8. Thank you for this lovely article! This is one of my most favourite plays. First play of Adeel Hussain I saw and I was an immediate fan. There are so few actors these days who can show many emotions just through their eyes and face expressions. I guess I am one of the few who did not think the Ibad and Haniya track was flat. I do agree it most definitely had to do with this play replacing Humsafar. MJ always manages to extract the best performances from the supporting cast, it’s quite clear watching JH and MNY recently. Also NY is absolutley beautiful int this play and Malaal ..somehow this did not translate in Jackson Heights. I guess it has to do with budget too…It has been too long since Sawat Gillani has done a memorable role like this one…☺


  9. Amazing amazing post yaar.. Absolutely loved it!

    MeJ is one of the those novel that i just loved to read again n again without skipping any part.. Normally even i re read the novel i only prefer the happy ones or to say romantic ones :p but maann this was so beautifully written even the sad part.. I love to cry with Hajra everytime .. And to say MeJ actually and literally had MJ in it by every means… Like Aabi’s death was a shocker in book and hats off to director to retain the shocker value.. I as a viewer was immensely happy on this.. Just loveed that..

    HB was even wayyyy beautiful as a Hajra that I imagined.. I mean how can she portray such pure emotions so effortlessly.. My favourite FI mother of all times.. Hajra was jaan … Actually all actors were pitch perfect for their characters.. Can’t say this about lead chemistry of course but we can ignore that when we have interesting parallel track… And at times more exciting than lead pair.. I am amazed that FI added this track so beautifully n to agree with @SZ we can see such vast difference on how same writer have handled differently with these scripts…MeJ and DeD..

    Please enrol me also to Adeel fangirl club 😉 he is super awesome.. Have been liking him from Daam days.. Im glad he played Aabi.. Boht khobsurat insaan 🙂

    That said i would really wish they would stop making more dramas on novels.. Because got to hear that FI is currently working on her new script of her recently ended novel … Sigh..


  10. Thanks for the article and the reviews. DeD and MeJ both show different colors of love. Honestly, losing some very close members of my family, I can understand how Sohail’s death was a very powerful moment– a moment that transported me back to death scenes within my own family. Having said that, I do not wish to watch DeD again; however, I have watched MeJ a couple of times and every time my emotional engagement with the drama is at the same level. MeJ works like slow poison, it takes you in without even you noticing it. Evry character in the play has done justice to their roles. I agree Hajra and Adeel’s chemistry as mother-son duo was fabulous. Without excessive music, the scenes looked more natural. It is different with its slow pace. Some commented on the thandi love story of MeJ, I would say that is how sometimes love work. it does not need a lot of onscreen display. My all time favourite drama that I can watch anytime!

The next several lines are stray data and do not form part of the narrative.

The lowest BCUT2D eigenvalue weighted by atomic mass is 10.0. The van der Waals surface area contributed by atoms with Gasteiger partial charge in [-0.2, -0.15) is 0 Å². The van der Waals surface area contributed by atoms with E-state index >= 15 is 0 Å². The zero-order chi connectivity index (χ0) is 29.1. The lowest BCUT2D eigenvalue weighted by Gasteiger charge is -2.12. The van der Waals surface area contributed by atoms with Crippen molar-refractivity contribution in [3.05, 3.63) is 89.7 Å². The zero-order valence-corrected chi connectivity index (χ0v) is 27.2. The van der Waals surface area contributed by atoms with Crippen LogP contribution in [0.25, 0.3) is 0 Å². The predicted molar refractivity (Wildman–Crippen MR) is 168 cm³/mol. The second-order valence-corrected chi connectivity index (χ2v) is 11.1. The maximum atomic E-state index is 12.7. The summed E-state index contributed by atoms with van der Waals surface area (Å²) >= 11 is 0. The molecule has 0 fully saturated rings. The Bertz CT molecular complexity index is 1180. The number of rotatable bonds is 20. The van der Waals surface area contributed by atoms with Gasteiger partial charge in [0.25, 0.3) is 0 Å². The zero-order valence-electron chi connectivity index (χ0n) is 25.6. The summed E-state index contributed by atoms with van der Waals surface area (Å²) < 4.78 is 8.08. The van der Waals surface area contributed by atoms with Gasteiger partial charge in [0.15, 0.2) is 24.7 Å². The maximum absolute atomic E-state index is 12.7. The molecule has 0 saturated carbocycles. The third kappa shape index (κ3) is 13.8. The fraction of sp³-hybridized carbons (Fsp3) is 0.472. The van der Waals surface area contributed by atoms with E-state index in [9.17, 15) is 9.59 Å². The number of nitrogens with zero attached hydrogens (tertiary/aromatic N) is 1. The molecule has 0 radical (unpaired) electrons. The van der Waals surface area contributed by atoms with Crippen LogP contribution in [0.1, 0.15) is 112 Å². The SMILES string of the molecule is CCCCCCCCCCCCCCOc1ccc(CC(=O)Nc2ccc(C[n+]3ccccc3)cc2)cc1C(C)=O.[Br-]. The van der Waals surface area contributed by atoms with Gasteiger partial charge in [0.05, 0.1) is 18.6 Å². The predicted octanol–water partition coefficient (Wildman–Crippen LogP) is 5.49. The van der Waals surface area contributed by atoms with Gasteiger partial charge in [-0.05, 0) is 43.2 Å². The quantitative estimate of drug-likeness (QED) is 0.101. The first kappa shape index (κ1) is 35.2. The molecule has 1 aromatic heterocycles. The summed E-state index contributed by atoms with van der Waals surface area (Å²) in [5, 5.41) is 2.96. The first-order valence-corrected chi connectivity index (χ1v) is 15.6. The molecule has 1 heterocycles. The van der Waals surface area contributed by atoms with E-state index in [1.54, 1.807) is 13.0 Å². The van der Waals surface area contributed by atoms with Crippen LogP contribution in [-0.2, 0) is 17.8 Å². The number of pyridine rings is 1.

• Hello @Rubia, thanks for visiting and commenting – much appreciated 🙂

      Aah MeJ! I so love this serial and like you still get drawn into the world of Aabi and his mama everytime I have gone back and revisited.
      Re: the comparison with DeD, for me the biggest difference has to be the way in which these stories were handled by their respective directors – for MJ the most important thing is always honesty to the story on hand, whereas in DeD I felt that producers and director were never really able to do justice to the characters… forgrounding some and pushing others back at whim which was really unfair to the story as a whole. Farhat’s biggest plus point, in my opinion, has always been the texture and the emotional graph she gives to her characters – at least on paper in the original writing- but in DeD that nuance was gone, hence, for me at least, took away a lot from my viewing experience as I was never able to connect with potentially interesting characters like Roohi, and didnt feel as invested in say Arjumand for instance.
      Also the biggest difference, now that look back, is the stretching out of the story .. .MeJ had its issues but it all kept flowing so smoothly that it was impossible to not get up in these characters’ worlds … Hence even though those who were not on board in the earlier eps were sold by the end ..

      See .. now you have got me thinking abt this again … ab jaa kar dobara dekhti hoon!

      Hope you’ll continue visiting and I look forward to hearing more from you on other threads 🙂